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View Full Version : Acceptable level of fret buzz?



blulegend
06-24-2011, 12:20 PM
Is there an acceptable level of fret buzz? Is buzz induced only by hard plucking tolerable in general or is any buzz considered bad? What if it isn't heard during regular playing but only when plucking hard? I'm talking about buzz when fretting the 1st-3rd frets, not when open.

TCK
06-24-2011, 12:29 PM
I play pretty hard most of the time (you can hand an old punk rocker a uke...but he is still gonna be an old punk rocker) and have no buzz unless I fret the chords sloppily (often). I had a buzz on a couple of ukes, one needed the frets (couple were raised after 70 years...go figure) re-dressed and I had to learn how to do that first, one needed different strings desperately, but I would say if your uke is buzzing, it can be fixed in most cases. The lowest action I own or hav eever played is on a Kala lacewood MGM set up and it NEVER buzzes, no matter what I subject it to.
You did not say what uke it is or where it comes from, which would help diagnostically.

blulegend
06-24-2011, 01:16 PM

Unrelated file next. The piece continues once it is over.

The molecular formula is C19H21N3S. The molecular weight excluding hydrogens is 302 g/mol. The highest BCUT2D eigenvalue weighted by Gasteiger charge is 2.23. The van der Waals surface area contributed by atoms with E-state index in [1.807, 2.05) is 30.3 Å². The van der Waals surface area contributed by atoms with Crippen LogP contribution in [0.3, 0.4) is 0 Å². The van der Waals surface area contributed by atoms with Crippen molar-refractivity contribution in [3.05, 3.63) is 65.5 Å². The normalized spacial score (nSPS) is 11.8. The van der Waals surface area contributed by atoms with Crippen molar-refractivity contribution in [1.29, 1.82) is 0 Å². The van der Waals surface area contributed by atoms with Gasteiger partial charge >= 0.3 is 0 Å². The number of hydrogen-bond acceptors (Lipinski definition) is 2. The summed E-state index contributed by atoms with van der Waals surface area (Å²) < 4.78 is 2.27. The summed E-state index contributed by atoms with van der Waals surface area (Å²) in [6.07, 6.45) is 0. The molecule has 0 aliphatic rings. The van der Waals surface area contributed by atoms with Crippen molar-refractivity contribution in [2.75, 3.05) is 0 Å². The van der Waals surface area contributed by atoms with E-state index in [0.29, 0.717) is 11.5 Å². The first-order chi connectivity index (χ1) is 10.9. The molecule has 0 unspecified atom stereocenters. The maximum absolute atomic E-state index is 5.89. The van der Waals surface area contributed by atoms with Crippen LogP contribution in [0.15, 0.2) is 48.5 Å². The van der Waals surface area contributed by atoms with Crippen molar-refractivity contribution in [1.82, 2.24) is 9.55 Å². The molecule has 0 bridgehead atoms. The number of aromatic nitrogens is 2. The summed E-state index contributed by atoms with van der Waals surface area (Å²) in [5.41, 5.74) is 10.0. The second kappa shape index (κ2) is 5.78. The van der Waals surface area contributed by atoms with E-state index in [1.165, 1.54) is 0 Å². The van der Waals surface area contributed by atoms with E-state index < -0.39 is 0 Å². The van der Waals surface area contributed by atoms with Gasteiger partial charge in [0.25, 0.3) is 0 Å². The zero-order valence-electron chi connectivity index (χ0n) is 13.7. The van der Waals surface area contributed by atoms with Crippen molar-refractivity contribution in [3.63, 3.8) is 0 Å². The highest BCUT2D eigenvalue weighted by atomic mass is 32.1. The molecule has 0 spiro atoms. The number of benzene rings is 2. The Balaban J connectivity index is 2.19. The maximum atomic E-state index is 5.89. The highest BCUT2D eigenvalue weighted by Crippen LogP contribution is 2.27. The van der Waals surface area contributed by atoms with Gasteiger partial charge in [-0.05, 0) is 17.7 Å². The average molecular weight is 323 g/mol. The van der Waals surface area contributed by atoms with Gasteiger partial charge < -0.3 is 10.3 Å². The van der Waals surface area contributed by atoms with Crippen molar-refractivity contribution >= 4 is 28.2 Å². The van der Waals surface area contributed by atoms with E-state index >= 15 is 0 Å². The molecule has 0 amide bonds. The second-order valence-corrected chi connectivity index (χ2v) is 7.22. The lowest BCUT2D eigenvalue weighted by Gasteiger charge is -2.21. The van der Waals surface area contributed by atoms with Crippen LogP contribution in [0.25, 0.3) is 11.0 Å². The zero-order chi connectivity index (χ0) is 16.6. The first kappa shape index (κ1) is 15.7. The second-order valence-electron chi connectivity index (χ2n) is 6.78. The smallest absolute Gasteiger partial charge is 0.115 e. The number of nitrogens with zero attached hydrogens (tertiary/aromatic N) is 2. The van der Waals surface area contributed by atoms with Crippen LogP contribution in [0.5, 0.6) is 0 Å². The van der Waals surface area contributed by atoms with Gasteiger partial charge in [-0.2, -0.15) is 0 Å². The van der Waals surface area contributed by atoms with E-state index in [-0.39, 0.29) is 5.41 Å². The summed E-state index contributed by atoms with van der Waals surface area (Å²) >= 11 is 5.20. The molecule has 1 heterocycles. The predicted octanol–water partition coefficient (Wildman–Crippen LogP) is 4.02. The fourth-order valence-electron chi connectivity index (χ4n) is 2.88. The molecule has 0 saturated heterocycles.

Its a Luna Concert Tattoo. The action is about 0.8mm at the 1st fret and 3mm at the 12th fret. When I put a ruler on the fretboard, it doesn't appear to have any frets that are high. I'm assuming most of the time the buzz comes from the next fret up?

kissing
06-24-2011, 02:54 PM
I've had a Luna buzz on me before.
I think the action coulda been set a tad too low, at the nut.
Other reasons are that the neck has developed a bend or backbow, frets popping out, or it's the strings (especially wound strings).

If the uke is fairly new, I'd consider getting it exchanged for a new one.
There is no "acceptable" fret buzz. Fret buzz is annoying, and means there is something wrong.

And the most important thing is, is it acceptable to you? Can you live with it, or does it annoy you?
Usually, I can't tolerate fret buzz. But my Rally Banjo uke has some buzz on the first fret of the E string. Repair store told me that the neck has a backbow, and there isn't much I can do to fix it other than doing a complete fretdress (expensive).
The reason I keep it is that upon telling the seller of the defect, he gave me a very good discount, so I can live with it.

mm stan
06-24-2011, 03:18 PM
I feel there should not be any buzz on any ukes...sounds like a high fret...or low action...it can be fixed...take it in, shouldn't be too hard..hopefully...good luck...

TCK
06-24-2011, 03:26 PM
The action is higher than I set mine, sounds like a wonky fret. A ruler in one part of a fret will not necessarily expose a high spot (you need a straight piece of aluminum that is as wide as the fretboard- at least that is what I had my mate make me). COuld be really lousy strings, but even the GHS they often put on stock ukes will not buzz-they just make funky sounds.